Each of these theories shares the perspective that close (proximal) relationships provide a primary social influence, while the media and other aspects of culture provide important but secondary influences. Close relationships are most important because they are persistent, valued, and emotional. Individuals interact more often and spend more time with close relationships, and time spent together provides opportunities for influence. Each of these theories also recognizes that adolescents develop perceptions about social norms from information sharing (via interaction or observation) with people and groups in their social environment. In brief, social influence is implicit or explicit in many psycho-social theories and is one of the most consistently considered phenomenon in social psychology and persuasion (Terry and Hogg 2000).

Peer group homogeneity with respect to adolescent smoking

To what extent does peer group smoking predict adolescent smoking?

The tendency for adolescent peer group members to share common characteristics such as smoking, termed alternatively as peer group clustering or homogeneity, has been well described (Andrews, Tildesley, Hops, and Li 2002; McPherson, Smith-Lovin, and Cook 2001; Alexander, Piazza, Mekos, and Valente, 2001). Good evidence of this association comes from studies using prospective research designs, which allow the researcher to determine if peer use predicts future adolescent use, thereby providing stronger evidence of causality than cross-sectional associations. Indeed, research using prospective designs assess adolescent and peer substance use at baseline (Time 1) and adolescent substance use at follow up (Time 2 or at multiple time points), providing a test of the extent to which peer substance use predicts eventual adolescent use, while controlling for adolescent baseline use. Through standard literature review procedures (as discussed in the introduction), we identified 40 prospective studies published since 1999 linking peer group smoking or measures of substance use that include smoking, to future adolescent use.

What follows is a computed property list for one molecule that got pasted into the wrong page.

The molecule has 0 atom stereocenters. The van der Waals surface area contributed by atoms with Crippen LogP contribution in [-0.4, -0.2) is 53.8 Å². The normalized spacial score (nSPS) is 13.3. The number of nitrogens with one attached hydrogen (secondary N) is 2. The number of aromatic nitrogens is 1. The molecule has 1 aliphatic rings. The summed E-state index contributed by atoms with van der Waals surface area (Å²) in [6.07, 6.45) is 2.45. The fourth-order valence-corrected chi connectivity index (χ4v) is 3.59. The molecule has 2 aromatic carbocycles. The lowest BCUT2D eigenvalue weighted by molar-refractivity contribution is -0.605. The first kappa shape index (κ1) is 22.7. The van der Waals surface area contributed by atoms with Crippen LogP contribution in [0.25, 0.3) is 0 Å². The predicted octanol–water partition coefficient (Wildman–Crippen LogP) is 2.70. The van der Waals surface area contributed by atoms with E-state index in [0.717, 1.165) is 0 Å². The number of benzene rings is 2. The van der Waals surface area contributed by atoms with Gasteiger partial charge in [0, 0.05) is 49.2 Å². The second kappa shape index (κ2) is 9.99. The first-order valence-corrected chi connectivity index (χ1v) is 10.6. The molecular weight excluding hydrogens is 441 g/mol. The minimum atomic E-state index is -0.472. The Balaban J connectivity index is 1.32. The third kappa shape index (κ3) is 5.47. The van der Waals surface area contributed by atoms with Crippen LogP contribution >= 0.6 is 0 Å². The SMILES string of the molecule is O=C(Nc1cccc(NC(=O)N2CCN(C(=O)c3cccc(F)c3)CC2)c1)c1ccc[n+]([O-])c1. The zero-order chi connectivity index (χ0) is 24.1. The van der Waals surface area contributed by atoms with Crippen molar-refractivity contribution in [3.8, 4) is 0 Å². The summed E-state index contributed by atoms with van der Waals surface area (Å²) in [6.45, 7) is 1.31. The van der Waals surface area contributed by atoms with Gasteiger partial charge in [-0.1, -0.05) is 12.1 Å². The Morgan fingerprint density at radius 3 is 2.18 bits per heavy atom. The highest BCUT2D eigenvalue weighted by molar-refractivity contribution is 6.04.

Despite a wide range of differences in methods and populations studied, all but one of the papers reviewed reported positive associations between peer use at Time 1 and adolescent smoking at follow-up, including the following: (a) 23 of 24 papers that examined the relationship of friend smoking or smoking as part of a measure of substance use at Time 1 and smoking or substance use at follow-up; (b) all nine papers that examined the relationship between grade-level prevalence at Time 1 and smoking at follow up (Bricker, Andersen, Rajan, Sarason, and Peterson 2007; Eisenberg and Forster 2003; Ellickson, Bird, Orlando, Klein, and Mccaffrey 2003; Ellickson, Perlman, and Klein 2003; Epstein, Griffin, and Botvin 2000; Mccabe, Schulenberg, Johnston, O'Malley, Bachman, and Kloska 2005; Rodriguez, Romer, and Audrain-McGovern 2007; Spijkerman, van den Eijnden, and Engels 2005); (c ) all five papers that reported both friend and grade level prevalence (Epstein, Bang, and Botvin 2007; Gritz, Prokhorov, Hudmon, Jones, Rosenblum, Chang, Chamberlain, Taylor, Johnston, and De Moor 2003; Simons-Morton and Haynie 2003b; Simons-Morton 2002; Smet, Maes, De Clercq, Haryanti, and Winarno 1999); (d) and all three papers that examined the influence of friend use at Time 1 on adolescent smoking trajectory groups (Abroms, Simons-Morton, Haynie, and Chen 2005; Vitaro, Wanner, Brendgen, Gosselin, and Gendreau 2004; Wills, Resko, Ainette, and Mendoza 2004). All previous articles examined smoking as a distinct outcome, with the exception of the article by Wills et al (2004), which considered smoking as part of a substance use composite score. To better illustrate the influence of peer smoking on adolescent smoking, we describe select findings in the subsequent paragraphs.

Does peer group influence on adolescent smoking vary by adolescent subgroups?